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Full time & Part time September MSc 12 months full-time, 24 months part-time

About the course

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The MSc Political Science and Political Economy provides a sound professional training in formal political science and in quantitative-oriented approaches to political economy.

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Entry Requirements

2:1 degree or equivalent in any discipline


 Course Content

Institution website
Where is London School of Economics and Political Science

Videos


All Available Videos:
Student Interview: MSc Political Science and Political Economy - Paul Oliver Student Interview: MSc Political Science and Political Economy - Paul Oliver 01/03/2017 10:55:15
Student Interview: MSc Political Science and ...
Why Study at LSE Why Study at LSE 01/03/2017 10:55:15
Why Study at LSE
How to apply for graduate study How to apply for graduate study 01/03/2017 10:55:15
How to apply for graduate study
Would you succeed at LSE? Would you succeed at LSE? 01/03/2017 10:55:15
Would you succeed at LSE?
LSE Campus Tour LSE Campus Tour 01/03/2017 10:55:15
LSE Campus Tour
Jacob Nyrup - MSc Political Science and Political Economy, Dissertation Research Jacob Nyrup - MSc Political Science and Political Economy, Dissertation Research 31/10/2017 12:22:55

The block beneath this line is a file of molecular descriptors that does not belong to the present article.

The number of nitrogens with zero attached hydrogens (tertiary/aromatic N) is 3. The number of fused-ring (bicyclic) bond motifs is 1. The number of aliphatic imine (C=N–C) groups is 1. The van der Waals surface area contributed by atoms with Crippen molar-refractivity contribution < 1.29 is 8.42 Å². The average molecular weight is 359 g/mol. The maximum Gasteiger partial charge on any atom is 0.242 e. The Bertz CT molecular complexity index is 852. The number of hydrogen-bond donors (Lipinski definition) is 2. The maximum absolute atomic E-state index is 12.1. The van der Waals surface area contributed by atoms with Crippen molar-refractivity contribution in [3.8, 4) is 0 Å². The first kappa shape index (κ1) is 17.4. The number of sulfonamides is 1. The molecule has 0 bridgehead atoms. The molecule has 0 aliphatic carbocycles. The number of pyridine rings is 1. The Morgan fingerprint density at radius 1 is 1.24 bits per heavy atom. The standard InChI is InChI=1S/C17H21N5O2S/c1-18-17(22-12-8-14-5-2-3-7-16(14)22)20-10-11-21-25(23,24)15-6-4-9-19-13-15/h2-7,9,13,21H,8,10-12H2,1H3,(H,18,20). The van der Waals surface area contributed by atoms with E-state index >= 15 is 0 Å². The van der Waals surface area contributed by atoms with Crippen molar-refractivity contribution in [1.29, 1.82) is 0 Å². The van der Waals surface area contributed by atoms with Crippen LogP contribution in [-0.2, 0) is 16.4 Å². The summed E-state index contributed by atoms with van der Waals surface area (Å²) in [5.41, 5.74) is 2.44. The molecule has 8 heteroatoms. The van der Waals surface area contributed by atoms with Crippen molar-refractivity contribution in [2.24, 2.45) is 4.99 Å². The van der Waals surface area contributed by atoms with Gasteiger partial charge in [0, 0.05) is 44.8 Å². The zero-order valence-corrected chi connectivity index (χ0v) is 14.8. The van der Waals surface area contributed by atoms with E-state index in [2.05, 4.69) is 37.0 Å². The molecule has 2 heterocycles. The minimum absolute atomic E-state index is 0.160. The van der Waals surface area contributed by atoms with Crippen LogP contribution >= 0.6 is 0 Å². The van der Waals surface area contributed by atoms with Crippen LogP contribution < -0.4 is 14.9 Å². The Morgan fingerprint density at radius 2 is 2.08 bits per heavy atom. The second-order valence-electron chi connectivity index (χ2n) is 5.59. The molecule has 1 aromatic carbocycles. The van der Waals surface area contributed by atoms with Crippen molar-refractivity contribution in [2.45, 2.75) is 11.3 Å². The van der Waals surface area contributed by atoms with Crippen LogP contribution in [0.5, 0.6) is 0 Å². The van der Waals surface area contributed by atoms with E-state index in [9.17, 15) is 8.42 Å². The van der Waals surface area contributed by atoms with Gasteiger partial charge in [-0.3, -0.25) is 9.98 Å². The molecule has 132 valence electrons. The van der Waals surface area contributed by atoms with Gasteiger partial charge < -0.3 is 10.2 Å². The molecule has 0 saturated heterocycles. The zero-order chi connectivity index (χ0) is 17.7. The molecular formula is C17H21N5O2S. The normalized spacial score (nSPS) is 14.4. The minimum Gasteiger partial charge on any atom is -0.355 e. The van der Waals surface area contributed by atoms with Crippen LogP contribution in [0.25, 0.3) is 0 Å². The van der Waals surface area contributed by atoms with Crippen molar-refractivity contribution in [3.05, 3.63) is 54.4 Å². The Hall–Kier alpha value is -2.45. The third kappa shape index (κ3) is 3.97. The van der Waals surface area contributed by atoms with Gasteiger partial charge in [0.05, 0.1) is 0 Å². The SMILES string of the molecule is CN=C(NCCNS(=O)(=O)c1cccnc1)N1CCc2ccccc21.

Jacob Nyrup - MSc Political Science and Polit...

Student Profile(s)

David Slattery

LSE is perhaps the most international university in the world and, in an organisation such as mine, you cannot survive with an insular focus. Internationalism is a trend that will increase in the future and there’s no better introduction to this world than LSE.

LSE teaches its students to consider problems in a thoughtful, disciplined and consolidated manner, which is essential when you are confronted with a previously unencountered situation. No degree can cover every circumstance but a top university provides the framework to consider problems in a way that delivers a constructive analysis. This is what LSE does.

LSE students have many available career options, including academia, consultancy, think tanks, national politics, Civil Service and diplomacy, as well as finance. The decision to go into banking was therefore not one that I took lightly. My decision was based on a combination of the training and learning opportunities that such a career would provide as well as the high calibre of students that entered the industry and the desire to prove to myself that I could emulate their achievements.

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